Liquid Fragmentation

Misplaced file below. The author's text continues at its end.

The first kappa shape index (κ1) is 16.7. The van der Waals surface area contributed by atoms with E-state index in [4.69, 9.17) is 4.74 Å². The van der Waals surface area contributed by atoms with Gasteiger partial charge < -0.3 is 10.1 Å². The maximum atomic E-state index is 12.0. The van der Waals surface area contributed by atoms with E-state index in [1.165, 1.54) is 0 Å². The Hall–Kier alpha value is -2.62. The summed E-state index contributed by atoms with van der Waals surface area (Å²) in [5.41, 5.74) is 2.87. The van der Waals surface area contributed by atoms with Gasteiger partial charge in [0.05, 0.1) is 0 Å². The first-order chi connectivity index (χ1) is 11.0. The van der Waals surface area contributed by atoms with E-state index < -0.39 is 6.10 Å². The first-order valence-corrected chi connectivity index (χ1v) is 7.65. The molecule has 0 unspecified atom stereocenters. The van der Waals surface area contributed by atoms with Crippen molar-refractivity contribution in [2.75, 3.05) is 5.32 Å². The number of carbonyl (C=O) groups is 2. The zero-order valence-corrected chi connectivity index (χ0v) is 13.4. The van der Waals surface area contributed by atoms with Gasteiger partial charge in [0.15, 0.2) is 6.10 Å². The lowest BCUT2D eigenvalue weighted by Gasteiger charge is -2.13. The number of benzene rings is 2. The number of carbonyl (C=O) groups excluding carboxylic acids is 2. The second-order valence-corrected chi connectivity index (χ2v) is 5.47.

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From spilling coffee to driving through puddles, our daily lives are full of examples of liquids fragmenting into drops. A recently published study describes how this break-up occurs and predicts what the distribution of droplet sizes will be for a given fluid. Viscoelasticity is the property that governs this droplet size distribution. Viscoelasticity describes two aspects of a fluid–its viscosity, which acts like internal friction, resisting motion–and its elasticity, the fluid’s ability to return to its original shape after stretching. Most fluids have a little bit of each of these properties, which makes them somewhat sticky, both in the sense of not-flowing-easily and in the sense of sticking-to-itself. These same properties cause viscoelastic fluids to wind up with a broader droplet size distribution, ultimately creating both more small droplets and more large droplets than a Newtonian liquid like water. (Video credit: MIT News; research credit: B. Keshavarz et al.; submitted by mrvmt)

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